How to haggle for a car: 26 tricks of the trade

Selling cars isn’t easy and successful salesman are at the top of their game. Don’t be fooled by a friendly face and a firm handshake; remember that you’re dealing with professionals, and you’ll need to work hard to get the best price. Take the hassle out of haggling with the following tips:

Change your Mindset Haggling isn’t everybody’s idea of fun, but if you tiptoe timidly onto the forecourt; things won’t end well. The trick is to reframe the purchasing process as a ‘challenge’ and enjoy stepping out of your comfort zone.

Don’t be Embarrassed Negotiating price is an expected part of the buying process, and if you are too humble to haggle, you’ll end-up out of pocket. As the saying goes: if you don’t ask, you don’t get.

Wage a Charm Offensive You’re not jumping into a boxing ring or going into battle and you’ll get a lot further if you are friendly.

Do your Homework It’s often said that knowledge is power and there’s a wealth of information on the web where you can check everything from the market value of a vehicle to its service history.

Hold your Ground Before you begin haggling decide on the absolute upper limit that you’re prepared to pay and don’t crumble.

Don’t be Greedy The profit margin on a car varies from forecourt to forecourt, but industry insiders estimate 20% so you can reasonably aim for a 10% discount.

Be a bit Cheeky Making an opening offer is something of a balancing act (you don’t want to offend, but they’ve generally got thick skin) but it makes sense to start low and work your way upwards.

Take your Time There’s an art to successful negotiations and you’re unlikely to get the best price if you’re racing against the clock. Set aside plenty of time and make the most of it.

Don’t be Rushed No matter what the salesman says; the deal is unlikely to disappear in a day.

Language Matters You can make it much more difficult for a salesman to say ‘no’ by using active language and leading questions. Don’t ask ‘Can I get a discount?’ rather ‘How much discount are you going to give me?’

Silence is Golden Salesman can use silence to devastating effect by exploiting the fact that we find it uncomfortable. Silences may seem awkward, but going quiet to tempt customers into talking, is one of the oldest tricks in the book. Instead take a word of advice from Simon & Garfunkel and embrace the Sounds of Silence.

Curb your Enthusiasm If you are over eager you’ll probably end-up overpaying.

What’s it Worth? You’ve done your homework on the car you want to buy, but what about the one that your trading-in? Part exchanging might make your life easier, but it’s unlikely to be the smartest financial solution.

Dealer Vs Dealer Playing off one dealership against another is a great way to get a discount. Car salesmen tend to be competitive (and territorial) and don’t like losing out to local business.

Cash is Not King Remember that car dealerships make money on financing and if you’re paying with cash it’s worth keeping your cards close to your chest. Some sneaky buyers have had success by dropping hints that they are interested in a finance package until a sale price has been agreed, but it’s a risky strategy that could backfire.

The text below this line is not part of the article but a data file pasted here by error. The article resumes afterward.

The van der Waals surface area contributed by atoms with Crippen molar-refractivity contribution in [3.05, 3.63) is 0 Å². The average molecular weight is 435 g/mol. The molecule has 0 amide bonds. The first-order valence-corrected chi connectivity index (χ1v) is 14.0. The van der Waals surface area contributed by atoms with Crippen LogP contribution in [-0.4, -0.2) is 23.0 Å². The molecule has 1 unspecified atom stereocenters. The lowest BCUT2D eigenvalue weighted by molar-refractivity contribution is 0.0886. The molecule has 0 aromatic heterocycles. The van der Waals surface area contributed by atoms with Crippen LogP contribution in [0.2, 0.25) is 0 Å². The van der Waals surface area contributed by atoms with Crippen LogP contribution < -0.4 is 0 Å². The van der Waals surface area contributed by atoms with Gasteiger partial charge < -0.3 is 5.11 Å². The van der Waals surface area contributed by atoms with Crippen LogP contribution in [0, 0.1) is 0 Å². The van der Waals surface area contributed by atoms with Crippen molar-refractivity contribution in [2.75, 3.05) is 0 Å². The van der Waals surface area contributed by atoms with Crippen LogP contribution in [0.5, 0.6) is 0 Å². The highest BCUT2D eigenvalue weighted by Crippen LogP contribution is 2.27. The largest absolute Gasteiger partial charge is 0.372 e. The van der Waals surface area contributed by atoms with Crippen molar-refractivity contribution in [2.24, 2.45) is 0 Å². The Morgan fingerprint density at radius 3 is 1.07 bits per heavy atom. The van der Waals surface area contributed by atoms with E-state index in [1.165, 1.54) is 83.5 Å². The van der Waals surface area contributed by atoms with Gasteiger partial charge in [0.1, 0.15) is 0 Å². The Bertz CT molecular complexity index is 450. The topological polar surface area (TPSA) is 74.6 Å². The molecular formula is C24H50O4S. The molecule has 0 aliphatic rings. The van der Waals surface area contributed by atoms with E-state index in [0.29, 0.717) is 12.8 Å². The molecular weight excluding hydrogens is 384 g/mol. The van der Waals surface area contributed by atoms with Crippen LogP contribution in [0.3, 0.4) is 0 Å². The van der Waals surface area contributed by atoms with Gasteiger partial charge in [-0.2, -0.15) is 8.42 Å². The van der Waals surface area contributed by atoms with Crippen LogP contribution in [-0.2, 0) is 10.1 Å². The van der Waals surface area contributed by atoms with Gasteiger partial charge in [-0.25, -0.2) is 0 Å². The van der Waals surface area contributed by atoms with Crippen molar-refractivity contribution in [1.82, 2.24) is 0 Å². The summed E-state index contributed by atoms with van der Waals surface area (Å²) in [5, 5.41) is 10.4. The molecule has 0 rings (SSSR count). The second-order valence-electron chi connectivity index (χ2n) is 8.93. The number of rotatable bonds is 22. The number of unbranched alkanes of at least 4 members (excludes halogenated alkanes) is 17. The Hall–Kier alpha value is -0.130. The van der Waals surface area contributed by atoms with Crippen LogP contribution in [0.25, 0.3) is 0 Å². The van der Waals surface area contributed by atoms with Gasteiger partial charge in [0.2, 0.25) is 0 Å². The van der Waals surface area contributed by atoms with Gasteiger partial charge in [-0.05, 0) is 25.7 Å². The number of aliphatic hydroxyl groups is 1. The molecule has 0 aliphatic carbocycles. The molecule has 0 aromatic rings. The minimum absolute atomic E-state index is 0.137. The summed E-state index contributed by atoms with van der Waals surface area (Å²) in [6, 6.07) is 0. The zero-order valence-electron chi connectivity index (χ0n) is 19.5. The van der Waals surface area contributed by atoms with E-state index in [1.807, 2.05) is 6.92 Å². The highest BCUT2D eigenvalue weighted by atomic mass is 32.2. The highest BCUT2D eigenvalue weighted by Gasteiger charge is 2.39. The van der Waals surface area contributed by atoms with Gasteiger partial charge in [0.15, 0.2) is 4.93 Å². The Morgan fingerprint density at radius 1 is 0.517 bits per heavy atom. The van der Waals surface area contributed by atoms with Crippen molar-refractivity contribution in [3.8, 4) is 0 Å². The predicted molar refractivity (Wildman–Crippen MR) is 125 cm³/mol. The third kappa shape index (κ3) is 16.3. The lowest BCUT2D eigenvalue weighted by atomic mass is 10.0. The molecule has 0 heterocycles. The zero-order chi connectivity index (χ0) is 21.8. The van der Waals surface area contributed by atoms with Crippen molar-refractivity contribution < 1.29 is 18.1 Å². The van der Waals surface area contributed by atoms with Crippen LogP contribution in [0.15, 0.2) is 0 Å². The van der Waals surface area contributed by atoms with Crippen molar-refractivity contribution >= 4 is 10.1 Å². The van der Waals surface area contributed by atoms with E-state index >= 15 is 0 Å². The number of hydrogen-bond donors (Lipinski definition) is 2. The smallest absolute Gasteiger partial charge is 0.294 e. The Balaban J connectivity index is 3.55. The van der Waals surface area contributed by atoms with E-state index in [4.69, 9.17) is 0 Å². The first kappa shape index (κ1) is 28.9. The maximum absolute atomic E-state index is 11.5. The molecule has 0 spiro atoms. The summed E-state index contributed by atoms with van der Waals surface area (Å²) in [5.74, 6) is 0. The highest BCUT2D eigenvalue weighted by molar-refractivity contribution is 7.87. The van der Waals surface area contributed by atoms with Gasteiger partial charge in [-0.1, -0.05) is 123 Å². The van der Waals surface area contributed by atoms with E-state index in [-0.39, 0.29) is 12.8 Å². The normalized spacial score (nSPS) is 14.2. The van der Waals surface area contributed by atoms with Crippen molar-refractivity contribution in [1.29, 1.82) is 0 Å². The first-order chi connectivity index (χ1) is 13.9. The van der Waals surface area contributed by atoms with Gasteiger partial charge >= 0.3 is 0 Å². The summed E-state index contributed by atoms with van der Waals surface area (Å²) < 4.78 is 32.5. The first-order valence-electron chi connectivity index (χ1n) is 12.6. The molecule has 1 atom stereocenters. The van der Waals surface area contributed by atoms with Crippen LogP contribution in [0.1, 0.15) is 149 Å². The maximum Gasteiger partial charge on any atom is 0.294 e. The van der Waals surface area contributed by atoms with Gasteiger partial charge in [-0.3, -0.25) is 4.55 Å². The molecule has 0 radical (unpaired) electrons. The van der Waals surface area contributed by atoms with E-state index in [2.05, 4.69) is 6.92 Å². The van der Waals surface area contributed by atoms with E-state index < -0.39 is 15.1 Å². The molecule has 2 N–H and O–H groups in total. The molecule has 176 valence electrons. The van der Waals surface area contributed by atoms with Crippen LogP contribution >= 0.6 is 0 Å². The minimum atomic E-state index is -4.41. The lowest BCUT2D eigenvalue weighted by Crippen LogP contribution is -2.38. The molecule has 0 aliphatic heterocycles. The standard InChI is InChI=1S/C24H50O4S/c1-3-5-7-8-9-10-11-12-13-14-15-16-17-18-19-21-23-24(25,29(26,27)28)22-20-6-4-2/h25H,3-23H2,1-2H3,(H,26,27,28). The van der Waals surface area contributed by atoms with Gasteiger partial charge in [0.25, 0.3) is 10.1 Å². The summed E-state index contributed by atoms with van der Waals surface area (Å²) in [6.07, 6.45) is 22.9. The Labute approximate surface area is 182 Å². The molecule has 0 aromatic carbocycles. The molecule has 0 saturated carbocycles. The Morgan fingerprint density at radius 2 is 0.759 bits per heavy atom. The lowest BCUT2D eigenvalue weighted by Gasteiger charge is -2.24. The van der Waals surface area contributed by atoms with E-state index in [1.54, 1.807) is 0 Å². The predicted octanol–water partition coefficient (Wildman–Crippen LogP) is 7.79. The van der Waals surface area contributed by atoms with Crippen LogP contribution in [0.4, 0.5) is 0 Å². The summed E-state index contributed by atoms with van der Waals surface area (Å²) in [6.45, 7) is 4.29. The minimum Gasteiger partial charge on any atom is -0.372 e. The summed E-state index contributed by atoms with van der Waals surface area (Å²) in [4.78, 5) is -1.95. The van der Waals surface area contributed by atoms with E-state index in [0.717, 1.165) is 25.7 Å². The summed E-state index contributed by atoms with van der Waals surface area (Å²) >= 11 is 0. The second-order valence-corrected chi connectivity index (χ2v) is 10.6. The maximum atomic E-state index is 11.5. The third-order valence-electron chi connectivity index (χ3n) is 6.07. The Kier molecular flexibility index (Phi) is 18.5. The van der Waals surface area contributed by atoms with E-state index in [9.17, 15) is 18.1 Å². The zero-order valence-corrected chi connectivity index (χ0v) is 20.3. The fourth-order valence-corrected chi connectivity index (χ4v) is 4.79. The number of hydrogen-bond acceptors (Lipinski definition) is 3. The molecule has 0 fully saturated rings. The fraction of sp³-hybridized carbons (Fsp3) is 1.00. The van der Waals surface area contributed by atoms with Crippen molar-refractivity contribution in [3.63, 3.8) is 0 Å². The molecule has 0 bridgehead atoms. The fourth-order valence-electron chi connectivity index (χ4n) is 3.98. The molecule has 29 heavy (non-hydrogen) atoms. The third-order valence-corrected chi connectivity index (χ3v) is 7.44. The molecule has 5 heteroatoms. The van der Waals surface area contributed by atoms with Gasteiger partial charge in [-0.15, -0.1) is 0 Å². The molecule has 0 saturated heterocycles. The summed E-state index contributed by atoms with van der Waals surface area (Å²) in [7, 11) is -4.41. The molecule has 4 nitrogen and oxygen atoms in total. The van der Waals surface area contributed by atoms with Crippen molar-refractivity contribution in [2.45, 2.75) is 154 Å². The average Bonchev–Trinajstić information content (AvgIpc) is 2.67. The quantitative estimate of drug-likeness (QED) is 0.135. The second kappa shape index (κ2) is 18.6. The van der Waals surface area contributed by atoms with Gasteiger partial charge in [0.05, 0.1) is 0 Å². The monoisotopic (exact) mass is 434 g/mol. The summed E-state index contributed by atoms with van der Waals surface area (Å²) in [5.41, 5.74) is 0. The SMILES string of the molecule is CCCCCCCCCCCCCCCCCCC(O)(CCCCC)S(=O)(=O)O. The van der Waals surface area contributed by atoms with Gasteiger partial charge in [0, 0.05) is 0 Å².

Middle Men Financing It’s important to understand that car dealerships simply resell finance packages from other providers (with a hefty mark-up) and you’re likely to get a better deal by shopping around.

Stick to your Guns It’s a salesman’s job to sell so don’t be surprised if they try to talk you into buying a higher spec or a more expensive model.

Dress for Success There are two opposing schools of thought when it comes to what to wear when negotiating. One says you should dress smartly to command authority, the other says you should dress down to hide your wealth; either way you need to think about your wardrobe.

Your Timing Counts Salesmen sometimes need to hit targets at the end of the month and you could bag a bargain. Similarly, it’s worth trying at the end of the day when everybody just wants to go home; you might be pleasantly surprised.

Take a Rain Check Lousy weather usually spells a slow day on the forecourt which means you can play hardball without the salesman moving on to find a softer target.

Bring a Friend A trusted third party is more likely to keep a cool head and not get caught-up in the heat of haggling. They’ll tell you when to walk away and that could mean a better deal.

Find some Faults Don’t forget that faults can be real (‘dented bodywork’ or ‘scratched wheels’) or imaginary (‘not sure about the colour’ or ‘too small for the dogs’) and both might mean a discount.

Can’t Pay a Penny More If the price is being pushed-up, and you’re feeling the pressure, put the brakes on by blaming someone else who’s controlling the purse strings.

The Sympathy Vote Appealing to a salesman’s sensitive side with a sob story can reap rewards.

Long Walk Home Don’t be afraid to walk away, but make sure you leave your phone number, you might get a call sooner than you think.

Final Thoughts Bear in mind that a fair price is a fair price and that everybody has got to make a living.

 

 

 


Leave a Reply